The Growing Demand for Digital Printing
Digital printing in card manufacturing continues to see steady growth. Many, if not most, card manufacturers augment their lithographic (litho) and screen press operations with digital printing. Some use digital presses exclusively to print their cards.
Digital presses are known to have certain advantages over litho/offset presses in the following common production situations:
- Short production runs
- Prototypes of new card products
- Shortages in litho production runs
Most card plants running litho and screen press operations have a practical, economic, minimum threshold of cards per order. Usually this will run around 30,000 cards, minimum. Pre-press operations such as card design, brand/customer approval, plate creation and proof sheets are all time consuming and costly for short runs. Similarly, press setup and running of make-ready sheets are not efficient for short runs. Every card product has its own “recipe” in terms of four-color, spot/PMS color and related ink/water balancing for color consistency.
These issues are common for every short run litho/screen press job. Contrast these with related operational advantages cited with digital presses. These include relatively short job setup time, elimination of litho plates and making of screens, setup of a second job while the first is running, ability to combine traditional screen and litho passes into a single pass and registration accuracy on the sheet without shear cutting the edges. Even digital pre-press operations with a litho press, such as direct to plate engraving, only help narrow the advantages of digital press setup. The other operational performance advantages remain with the digital press.
The digital press can also be used to satisfy some of the demand for short turnaround situations where “safety” stocks of certain card products are inadequate or depleted. This has been seen when issuers have an unplanned mass re-issuance (e.g., a data breech) requirement in which neither their nor their card manufacturer’s safety stock is adequate. Progressive card manufacturers are using digital presses, with digital card products, that are matched to their litho card products, and can quickly start producing cards.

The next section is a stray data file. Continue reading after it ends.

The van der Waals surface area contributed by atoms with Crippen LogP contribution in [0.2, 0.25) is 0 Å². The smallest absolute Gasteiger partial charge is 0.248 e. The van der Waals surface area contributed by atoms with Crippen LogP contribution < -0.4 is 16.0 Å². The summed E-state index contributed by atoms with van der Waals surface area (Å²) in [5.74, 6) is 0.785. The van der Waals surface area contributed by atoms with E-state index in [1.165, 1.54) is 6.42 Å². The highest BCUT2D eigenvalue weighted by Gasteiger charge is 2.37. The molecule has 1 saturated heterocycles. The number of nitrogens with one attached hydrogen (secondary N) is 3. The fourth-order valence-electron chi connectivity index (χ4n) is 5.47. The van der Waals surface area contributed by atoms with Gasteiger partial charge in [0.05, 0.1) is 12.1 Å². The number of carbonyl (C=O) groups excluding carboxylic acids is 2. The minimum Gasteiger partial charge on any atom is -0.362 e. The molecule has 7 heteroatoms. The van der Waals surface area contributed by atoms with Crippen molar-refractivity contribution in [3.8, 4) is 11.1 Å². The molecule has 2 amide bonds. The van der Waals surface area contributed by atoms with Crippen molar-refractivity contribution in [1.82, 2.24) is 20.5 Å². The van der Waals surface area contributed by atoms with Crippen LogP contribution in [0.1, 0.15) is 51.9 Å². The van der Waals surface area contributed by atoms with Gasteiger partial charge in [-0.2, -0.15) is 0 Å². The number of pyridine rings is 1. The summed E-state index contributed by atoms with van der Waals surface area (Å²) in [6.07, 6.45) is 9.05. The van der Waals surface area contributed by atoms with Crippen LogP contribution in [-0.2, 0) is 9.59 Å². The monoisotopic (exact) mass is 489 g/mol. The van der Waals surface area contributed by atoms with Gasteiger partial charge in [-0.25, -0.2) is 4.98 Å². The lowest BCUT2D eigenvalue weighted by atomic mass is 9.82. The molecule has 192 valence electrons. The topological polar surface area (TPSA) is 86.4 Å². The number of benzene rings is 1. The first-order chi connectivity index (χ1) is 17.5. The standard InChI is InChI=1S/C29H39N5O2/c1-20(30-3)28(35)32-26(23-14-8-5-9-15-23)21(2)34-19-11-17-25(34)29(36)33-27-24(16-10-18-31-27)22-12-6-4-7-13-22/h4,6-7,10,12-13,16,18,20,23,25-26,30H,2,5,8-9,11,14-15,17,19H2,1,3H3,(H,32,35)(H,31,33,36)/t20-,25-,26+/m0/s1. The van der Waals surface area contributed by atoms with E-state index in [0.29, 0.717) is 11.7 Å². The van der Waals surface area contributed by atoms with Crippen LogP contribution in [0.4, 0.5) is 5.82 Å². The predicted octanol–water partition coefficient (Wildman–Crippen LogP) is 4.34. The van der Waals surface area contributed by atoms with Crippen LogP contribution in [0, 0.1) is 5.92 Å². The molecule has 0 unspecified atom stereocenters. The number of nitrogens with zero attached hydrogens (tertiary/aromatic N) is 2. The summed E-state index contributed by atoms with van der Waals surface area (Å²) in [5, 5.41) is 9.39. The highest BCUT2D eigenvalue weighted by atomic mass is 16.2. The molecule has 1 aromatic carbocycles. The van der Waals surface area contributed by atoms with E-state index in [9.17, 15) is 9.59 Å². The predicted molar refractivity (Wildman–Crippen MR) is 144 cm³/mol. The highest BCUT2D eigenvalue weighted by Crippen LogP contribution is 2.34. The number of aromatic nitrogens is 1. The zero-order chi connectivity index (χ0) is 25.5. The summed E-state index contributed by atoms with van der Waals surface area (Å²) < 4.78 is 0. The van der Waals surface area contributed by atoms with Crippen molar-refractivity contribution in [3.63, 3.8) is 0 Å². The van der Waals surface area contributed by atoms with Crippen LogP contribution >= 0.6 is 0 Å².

Some of the related advantages when using digital presses in these ways are the minimal costs in make-ready sheets (no, or little, substrate waste) and the positive impact on sustainability initiatives because sheet substrate waste is minimal.
Extending these advantages, some manufacturers are printing multiple card products on a single sheet, reducing the minimum threshold for a job size to one card. Others print limited graphics and variable personalization data, such as bar codes or serial numbers, on a single pass through the digital press. In an industrial setting, these machines can produce up to 30,000 cards per hour, and more!
However, limitations persist in certain printing effects and features common in many card products, despite continued developments in digital printing ink color gamut range and matching of PMS colors. True metallic inks, rainbow, guilloche and other forms of fine-line printing, for example, may be more suited to litho or silk screen printing processes.
Some other issues have surfaced in plants running litho, silk screen and digital presses in the card manufacturing processes downstream from the press room. Which jobs can use common collation, lamination, die-cutting and subsequent finishing operations when sheet sizes are different between the different presses? There are also a variety of technologies employed in different manufacturers of digital presses. How a card manufacturer envisions its use of a digital press in its overall manufacturing operations will impact the decision on which press is best suited for this purpose.
Large production runs and specialty films, coatings, colors, specialty inks and other considerations will continue to support the use of litho and screen presses. But digital printing will continue to grow and should be considered for most new equipment purchases. Knowing why and how digital printing can fit into your overall manufacturing operation can provide a more flexible and responsive business to your customers’ needs.
About the Author: David Tushie, ICMA standards and technical representative, has had a long and continuing career in the card industry, working for international companies such as DataCard, UbiQ and NBS Technologies. He has master’s degrees in engineering and business, holds U.S. and international patents in measurement and card issuance systems and has had several years of involvement with the ANSI, INCITS and ISO Standards process. ICMA is represented at six ISO and ANSI Standards Meetings through David’s standards role within the association.